By David N. Leff
Whether or not oral sex constitutes sexual intercourse, it is definitely not safe sex - if one partner harbors the AIDS virus.
A variant form of oral sex - parturition - infects newborn babies with HIV at the very moment they emerge from the birth canal into the outside world. "The idea would be," explained immunologist Ralph Steinman at Rockefeller University in New York, "that the child, during birth, swallows infected fluid from its HIV-positive mother, and then is infected through the oral lymphoid tissue of the mouth or intestine. I think," he added, "that parturition is the critical time for viral transmission.
"What that's saying," Steinman pointed out, "is that you want to treat the woman right away, at the time of delivery, which is now being recognized as maybe the essential time, rather than in utero - though people debate about that." Breast feeding too, he observed, can transmit the infection orally.
A research report in the current Science, dated Aug. 20, 1999, of which Steinman is an initiating co-author, describes the in vivo experiment underpinning this rationale. Its title: "Rapid infection of oral mucosal-associated lymphoid tissue with simian immunodeficiency virus [SIV]."
"That title," Steinman told BioWorld Today, "is the main message, that what is called mucosal-associated lymphoid tissue [MALT] is very permissive for the transmission of an immunodeficiency virus. In this case," he went on, "it happens to be in an oral lymphoid tissue, so it may pertain to transmission of these viruses during parturition and oral sex." Steinman heads the Laboratory for Cellular Physiology and Immunology at The Rockefeller.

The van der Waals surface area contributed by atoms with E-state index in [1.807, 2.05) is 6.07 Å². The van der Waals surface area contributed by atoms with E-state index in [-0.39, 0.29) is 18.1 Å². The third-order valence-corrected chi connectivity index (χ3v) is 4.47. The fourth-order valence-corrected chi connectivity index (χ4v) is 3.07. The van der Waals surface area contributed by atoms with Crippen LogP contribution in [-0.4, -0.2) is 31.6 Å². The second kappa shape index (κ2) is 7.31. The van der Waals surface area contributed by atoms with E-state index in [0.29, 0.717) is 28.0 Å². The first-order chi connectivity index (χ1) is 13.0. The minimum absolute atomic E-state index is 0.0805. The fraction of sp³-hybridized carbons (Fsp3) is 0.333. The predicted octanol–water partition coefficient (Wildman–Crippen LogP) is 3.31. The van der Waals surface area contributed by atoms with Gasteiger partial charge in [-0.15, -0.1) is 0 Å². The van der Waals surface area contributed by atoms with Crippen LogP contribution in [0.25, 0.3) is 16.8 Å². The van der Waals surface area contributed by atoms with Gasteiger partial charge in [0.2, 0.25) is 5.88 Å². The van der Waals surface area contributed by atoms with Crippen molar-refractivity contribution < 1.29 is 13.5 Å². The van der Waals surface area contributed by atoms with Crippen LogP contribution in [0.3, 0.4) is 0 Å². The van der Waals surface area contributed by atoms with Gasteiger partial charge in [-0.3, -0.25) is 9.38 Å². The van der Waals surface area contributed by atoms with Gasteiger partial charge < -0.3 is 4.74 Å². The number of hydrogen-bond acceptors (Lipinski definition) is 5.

He and his collaborators at the German Primate Center in Gvttingen inoculated groups of rhesus monkeys with SIV, delivered not by needle but by cotton swab, soaked in a virus solution. They dabbed these very gently on to the tonsils of the animals, taking care to avoid breaking the delicate mucosal surface. Such a trauma might have shunted the pathogen from its intended lymphatic immune pathway to the blood, with its B and T white cells, and their immune defenses.
Tonsillar Target A Must
"The key thing," Steinman said, "was to actually put the viruses directly on the tonsil tissue. There had been some recent evidence that you could - just by putting the virus in the mouth - bang, get viral transmission. But that way you couldn't tell where the infection was. One of the easy conclusions had it just going through the lining of the throat, which has some similarities to the lining of the vagina, the anus and the ectocervix." (See BioWorld Today, May 10, 1999, p.1; and June 7, 1996, p. 1.)
On the third day following the tonsillar inoculation, there were few infected cells, but between days 4 and 7 the viral count had reached a high plateau. Moreover, no viral infection could be detected on the dendritic-cell-loaded squamous epithelium to which they had applied the virus. Instead, it was primarily in CD4+ tonsillar T cells.
"In fact, what we saw," Steinman recounted, "was that not only was the lymphoid tissue a very permissive transmission site, but that the external lining-type areas that are similar to the throat lining and the vaginal lining, in fact weren't infected at all, that we could see." Dendritic cells (DCs) present - i.e., introduce - foreign antigens to the immune system's antibody-producing B cells and foreign-cell-killing T cells.